Saturday, March 18, 2023
HomeHealthNew drug for acute leukaemia leads 53% to complete or partial remission...

New drug for acute leukaemia leads 53% to complete or partial remission in US trials

Revumenib found to be promising in 2 studies by US researchers published in 'Nature' Wednesday. Leukaemia accounted for nearly 4% of global cancer deaths in 2020.

Text Size:

Bengaluru: Two groups of US researchers have in separate papers reported promising results from the Phase 1 trial of a drug for advanced and treatment-resistant leukaemia. 

The new drug, known as revumenib, was tested on 60 patients with an acute form of the disease, and over half experienced complete or partial remission. More than three-quarters of the latter group were still in recovery two months after remission. 

The findings from this Phase 1 trial conducted across nine sites in the US between 2019 and 2022 with a limited number of volunteers show early evidence of potential treatments for acute leukaemia.

They were published in the journal Nature Wednesday as part of a study conducted by Ghayas Issa of the University of Texas MD Anderson Cancer Center in Houston, and his colleagues. 

In a related Phase 1 study, also published in Nature the same day, researchers including Scott Armstrong of the Dana-Farber Cancer Institute in Boston, investigated specific mutations in identified genes that could result in resistance to revumenib.

Understanding these “treatment-escape” routes would provide valuable information to combat drug-resistant treatments, such as the ones for leukaemia too.

Leukaemia is a cancer of the blood, originating in the bone marrow, where red blood cells are produced. There are acute and chronic leukaemia types, and all types combined accounted for nearly 4 per cent of global cancer deaths in 2020.

The survival rate for acute and drug-resistant leukaemia is quite poor, sometimes as low as 8 per cent.

Also Read: India accounts for 1 in every 5 cervical cancer cases, almost 1 in 4 deaths, finds Lancet study

Menin, and revumenib’s role as menin inhibitor

The genes in the human body responsible for acute leukaemia have been well studied and established. These genes undergo sets of typical mutations as the disease develops, which has also been documented.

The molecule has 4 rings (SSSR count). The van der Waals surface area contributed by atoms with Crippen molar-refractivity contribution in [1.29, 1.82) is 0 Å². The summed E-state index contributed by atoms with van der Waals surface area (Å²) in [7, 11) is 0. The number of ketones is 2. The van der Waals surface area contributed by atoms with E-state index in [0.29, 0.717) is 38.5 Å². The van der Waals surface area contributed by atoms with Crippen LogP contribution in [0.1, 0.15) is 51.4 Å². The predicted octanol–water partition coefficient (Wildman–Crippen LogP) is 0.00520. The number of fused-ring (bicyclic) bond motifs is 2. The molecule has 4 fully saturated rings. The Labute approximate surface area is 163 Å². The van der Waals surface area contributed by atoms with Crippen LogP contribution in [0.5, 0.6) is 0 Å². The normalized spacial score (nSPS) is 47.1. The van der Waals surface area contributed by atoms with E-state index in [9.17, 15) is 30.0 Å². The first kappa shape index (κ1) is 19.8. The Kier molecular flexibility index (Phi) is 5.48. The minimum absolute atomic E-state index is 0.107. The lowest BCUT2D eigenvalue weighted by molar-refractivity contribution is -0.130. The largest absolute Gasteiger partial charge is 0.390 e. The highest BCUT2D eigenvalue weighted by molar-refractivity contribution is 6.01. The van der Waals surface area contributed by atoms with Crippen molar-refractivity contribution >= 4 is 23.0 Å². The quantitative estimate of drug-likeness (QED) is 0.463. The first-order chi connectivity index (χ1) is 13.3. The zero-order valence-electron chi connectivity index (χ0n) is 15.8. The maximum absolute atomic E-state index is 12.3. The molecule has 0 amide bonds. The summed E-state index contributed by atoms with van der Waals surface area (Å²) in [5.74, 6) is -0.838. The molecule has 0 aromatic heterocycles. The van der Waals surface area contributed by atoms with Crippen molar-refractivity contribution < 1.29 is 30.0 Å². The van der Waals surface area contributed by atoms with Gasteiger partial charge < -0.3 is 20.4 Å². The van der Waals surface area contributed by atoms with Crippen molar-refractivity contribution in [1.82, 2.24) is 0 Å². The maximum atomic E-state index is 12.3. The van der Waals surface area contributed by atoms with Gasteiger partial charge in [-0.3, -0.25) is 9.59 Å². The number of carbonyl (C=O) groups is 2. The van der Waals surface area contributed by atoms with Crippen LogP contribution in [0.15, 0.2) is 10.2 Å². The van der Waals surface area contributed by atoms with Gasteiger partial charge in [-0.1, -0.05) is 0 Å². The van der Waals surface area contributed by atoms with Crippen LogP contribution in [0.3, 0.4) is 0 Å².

Acute leukaemia is characterised typically by either a mutation on the NPM1 gene or a rearrangement of the KMT2Ar gene. Both these genes have been shown to play a role in the progression of the disease. 

There aren’t any existing treatments that target these genes. Early, pre-clinical studies have shown that menin, a protein that is responsible for suppressing tumours, enables the progression of mutations in the two leukaemia genes. 

This indicates that menin plays a key role in facilitating the cancer, suggesting that menin inhibition could reverse or stop cancer progression. 

Revumenib, whose efficacy and safety the two Phase 1 studies are testing, is believed to be a potent, oral, selective inhibitor of menin. 

Remission with revumenib

According to the first study conducted by Issa and colleagues, 68 patients were treated with an experimental dose of revumenib, formerly known as SNDX-5613. They included 60 adults and 8 people under the age of 18 the first ever humans to be treated with this drug. 

Of the 68, 60 qualified for evaluation. At least 53 per cent of these 60 participants experienced some degree of remission or stop in growth of cancer, with 30 per cent (18 of the 60) experiencing complete remission. 

Of these 18, 78 per cent had no measurable residual disease after only two months. 

“We found an encouraging clinical benefit, with deep molecular remissions and minimal toxicities, in a heavily pretreated population of both children and adults with advanced acute leukaemia,” wrote the authors of the paper. 

While the results are promising, they are not without side-effects. Over three-quarters of the participants experienced at least one adverse event such as irregular heartbeat, nausea, or vomiting. 

But their recovery provides strong ground for a future Phase 1 study involving more people, using a different formula for the drug, and testing for efficacy. 

Combating drug resistance

In the second analysis of the data, Armstrong and colleagues studied some mutations that make genes exhibit selective resistance to menin inhibition and drugs like revumenib. 

They identified mutations in the MEN1 gene, which encodes menin. These mutations were detected in many patients who initially responded to the drug, but stopped after some time.

The researchers found that the mutations could result in resistance to menin inhibition through changes at the drug-binding site, resulting in individuals becoming treatment-resistant. 

“To our knowledge, this study is the first to demonstrate that a chromatin-targeting therapeutic drug exerts sufficient selection pressure in patients to drive the evolution of escape mutants that lead to sustained chromatin occupancy, suggesting a common mechanism of therapeutic resistance,” wrote the authors. 

Identifying such pathways which lead to drug resistance is important to understand various ways to not only combat drug resistance for treatment-resistant diseases, but also to improve the formula of existing drugs for better efficacy. 

(Edited by Gitanjali Das)

Also Read: Gender skew in cancer diagnosis? Just 1 in 3 child patients in Delhi & 2 of 5 in Chennai are girls


Subscribe to our channels on YouTube & Telegram

Support Our Journalism

India needs fair, non-hyphenated and questioning journalism, packed with on-ground reporting. ThePrint – with exceptional reporters, columnists and editors – is doing just that.

Sustaining this needs support from wonderful readers like you.

Whether you live in India or overseas, you can take a paid subscription by clicking here.

Support Our Journalism

Most Popular